Chefs across town are carving out new opportunities for themselves by taking their well-known restaurants and turning them into private catering venues.
Take Kent Rathbun and Dee Lincoln, for example: Rathbun has taken his 5-year-old Preston Center restaurant Blue Plate Kitchen and turned it into The Kitchen at 6130.
“When we elected to close Blue Plate, it was still in good shape in terms of a restaurant,” Rathbun said. He explained that the Preston Center location was packed for breakfast and lunch, but didn’t attract nighttime traffic. So how does he make that space work for a catering venue? Read More…
Many folks might roll their eyes when they learn the season finale of “Survivor” airs tonight on CBS, but at least there’s a local rooting interest in the million-dollar prize.
Missy Payne, 47, is a competitive cheerleading coach who lives in Preston Hollow and appears on the show alongside her daughter, Baylor Wilson, 20, a musician who lives in Nashville. The season was taped earlier this year in San Juan del Sur, Nicaragua.
Cucina Italian Restaurant in Preston Center will hold a watch party for the two-hour episode, which starts at 7 p.m. and will be followed by a reunion special. The restaurant will serve its full menu along with a buffet, and will donate 5 percent of all proceeds tonight to Payne’s nonprofit gym, Cheer 4 Your Life.
Patricia Vermillion, the librarian at Lamplighter School, doesn’t just choose books for children to read — she writes them as well.
Vermillion has been chosen by the San Antonio Conservation Society to receive a 2015 citation for her picture book Texas Chili? Oh My!, which was published in 2013. She will be honored with a framed certificate at a ceremony and book signing on March 20 in San Antonio.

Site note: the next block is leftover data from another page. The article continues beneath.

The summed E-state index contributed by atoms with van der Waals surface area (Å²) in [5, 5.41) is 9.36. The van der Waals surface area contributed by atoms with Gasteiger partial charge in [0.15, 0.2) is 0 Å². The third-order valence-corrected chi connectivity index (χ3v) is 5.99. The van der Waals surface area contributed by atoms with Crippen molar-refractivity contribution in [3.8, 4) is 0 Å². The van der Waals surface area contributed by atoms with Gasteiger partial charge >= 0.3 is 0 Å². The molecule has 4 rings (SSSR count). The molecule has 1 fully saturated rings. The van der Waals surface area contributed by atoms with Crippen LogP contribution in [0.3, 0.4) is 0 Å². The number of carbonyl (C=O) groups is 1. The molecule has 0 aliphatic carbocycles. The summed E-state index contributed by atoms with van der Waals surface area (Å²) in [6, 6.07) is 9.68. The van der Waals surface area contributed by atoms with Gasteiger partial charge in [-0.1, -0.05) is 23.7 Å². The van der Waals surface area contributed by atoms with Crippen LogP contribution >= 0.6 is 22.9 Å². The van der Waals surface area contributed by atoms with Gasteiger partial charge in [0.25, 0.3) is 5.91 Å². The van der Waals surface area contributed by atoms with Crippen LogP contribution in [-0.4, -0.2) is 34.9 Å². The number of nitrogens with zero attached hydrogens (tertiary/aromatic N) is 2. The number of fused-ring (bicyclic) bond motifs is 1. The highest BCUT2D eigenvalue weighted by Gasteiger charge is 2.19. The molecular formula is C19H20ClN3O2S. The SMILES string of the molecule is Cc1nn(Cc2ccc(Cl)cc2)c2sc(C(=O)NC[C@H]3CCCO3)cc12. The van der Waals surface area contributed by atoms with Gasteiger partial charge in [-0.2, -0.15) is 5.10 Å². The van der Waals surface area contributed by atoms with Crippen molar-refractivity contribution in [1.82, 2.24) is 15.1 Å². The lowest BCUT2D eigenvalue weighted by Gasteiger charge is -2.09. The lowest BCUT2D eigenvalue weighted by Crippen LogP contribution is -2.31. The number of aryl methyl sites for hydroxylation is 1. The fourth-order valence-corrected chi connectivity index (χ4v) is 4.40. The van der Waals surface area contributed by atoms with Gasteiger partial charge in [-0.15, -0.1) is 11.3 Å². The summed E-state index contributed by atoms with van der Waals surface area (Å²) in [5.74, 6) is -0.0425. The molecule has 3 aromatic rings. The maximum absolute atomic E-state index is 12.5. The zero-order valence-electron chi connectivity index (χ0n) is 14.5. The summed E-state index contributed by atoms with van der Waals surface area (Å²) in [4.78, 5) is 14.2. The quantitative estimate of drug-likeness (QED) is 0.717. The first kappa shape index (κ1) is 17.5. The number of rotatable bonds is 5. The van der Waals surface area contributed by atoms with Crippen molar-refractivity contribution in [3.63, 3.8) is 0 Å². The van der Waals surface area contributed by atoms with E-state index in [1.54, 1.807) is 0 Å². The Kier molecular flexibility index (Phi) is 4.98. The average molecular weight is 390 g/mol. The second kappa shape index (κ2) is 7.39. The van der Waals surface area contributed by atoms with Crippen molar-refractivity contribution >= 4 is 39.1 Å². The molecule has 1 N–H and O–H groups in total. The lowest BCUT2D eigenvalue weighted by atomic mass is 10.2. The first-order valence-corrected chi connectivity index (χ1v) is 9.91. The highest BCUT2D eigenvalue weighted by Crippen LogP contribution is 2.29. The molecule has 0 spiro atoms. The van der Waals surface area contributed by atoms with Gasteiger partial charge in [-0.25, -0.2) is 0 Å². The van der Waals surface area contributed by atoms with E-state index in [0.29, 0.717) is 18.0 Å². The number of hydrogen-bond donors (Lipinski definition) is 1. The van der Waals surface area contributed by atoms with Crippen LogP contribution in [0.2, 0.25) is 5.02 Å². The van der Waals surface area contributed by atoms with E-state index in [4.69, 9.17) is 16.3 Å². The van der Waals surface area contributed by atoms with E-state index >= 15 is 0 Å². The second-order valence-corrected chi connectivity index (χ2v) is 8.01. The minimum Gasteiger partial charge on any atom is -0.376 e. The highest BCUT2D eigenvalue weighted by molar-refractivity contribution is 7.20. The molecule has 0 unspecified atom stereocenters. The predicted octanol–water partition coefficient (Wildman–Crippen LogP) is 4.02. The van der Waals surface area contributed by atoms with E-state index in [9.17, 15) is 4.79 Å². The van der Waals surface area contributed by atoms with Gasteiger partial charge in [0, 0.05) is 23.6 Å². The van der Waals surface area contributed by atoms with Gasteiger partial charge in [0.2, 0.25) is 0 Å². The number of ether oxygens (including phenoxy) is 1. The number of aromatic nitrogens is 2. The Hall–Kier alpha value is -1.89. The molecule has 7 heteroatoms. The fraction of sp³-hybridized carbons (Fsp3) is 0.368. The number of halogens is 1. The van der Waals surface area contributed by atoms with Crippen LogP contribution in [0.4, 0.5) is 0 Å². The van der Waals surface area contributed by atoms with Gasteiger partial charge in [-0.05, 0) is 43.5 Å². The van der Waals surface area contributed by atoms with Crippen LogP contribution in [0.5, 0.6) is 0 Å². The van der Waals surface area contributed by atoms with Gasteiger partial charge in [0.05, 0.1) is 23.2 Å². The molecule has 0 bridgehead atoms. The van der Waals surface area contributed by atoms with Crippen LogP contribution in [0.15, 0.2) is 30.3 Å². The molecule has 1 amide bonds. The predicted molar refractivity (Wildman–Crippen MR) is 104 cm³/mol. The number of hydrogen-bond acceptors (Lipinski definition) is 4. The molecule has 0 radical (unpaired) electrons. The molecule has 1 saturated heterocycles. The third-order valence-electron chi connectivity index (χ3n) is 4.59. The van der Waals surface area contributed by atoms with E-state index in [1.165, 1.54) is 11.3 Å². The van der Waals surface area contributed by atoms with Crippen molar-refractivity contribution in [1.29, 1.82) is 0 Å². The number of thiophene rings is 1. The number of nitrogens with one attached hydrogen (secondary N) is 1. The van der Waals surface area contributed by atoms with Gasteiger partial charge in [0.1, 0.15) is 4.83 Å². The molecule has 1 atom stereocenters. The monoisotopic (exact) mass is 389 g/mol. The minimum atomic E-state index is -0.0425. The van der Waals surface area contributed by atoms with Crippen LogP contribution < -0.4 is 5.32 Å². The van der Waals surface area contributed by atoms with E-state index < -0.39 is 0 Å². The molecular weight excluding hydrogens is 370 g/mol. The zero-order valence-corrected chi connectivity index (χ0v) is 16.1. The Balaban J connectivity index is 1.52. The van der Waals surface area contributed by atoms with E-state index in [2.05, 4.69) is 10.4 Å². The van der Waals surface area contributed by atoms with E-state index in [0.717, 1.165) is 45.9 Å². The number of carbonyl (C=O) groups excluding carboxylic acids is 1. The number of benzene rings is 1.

In a letter from the president of the society, Sue Ann Pemberton, the citation reflects “our sincere appreciation for a work which furthers the purpose of the Conservation Society: to preserve Texas History and to educate the public with knowledge of our inherited values.”
Legacy Senior Communities hosted their annual Yes! Luncheon on Nov. 19. Journalist and author Jane Pauley acted as the guest speaker, with more than 500 people in attendance.
In total, the event raised more than $400,000 for the communities, benefiting the residents’ financial-assistance funds for the Legacy Preston Hollow-Dallas Home for the Jewish Aged and The Legacy at Home.
Molly Bogen, president and CEO of The Senior Source, was presented with the first-ever Carmen Miller Michael Award.
The event also featured a silent auction, including jewelry, sports packages, and dining specials.
“My dad died of Alzheimer’s five and a half years ago,”co-chair Elaine Pearlman said. “The elderly are often overlooked, and it’s important that we don’t forget about them.”
Legacy is unique in its endeavor to provide financial assistance to many of the elderly and aging population.
“There are always people who need financial aid,” chair Carol Aaron said. “The community is aware and saying ‘yes.'”
December 19, 2014
December 18, 2014
December 17, 2014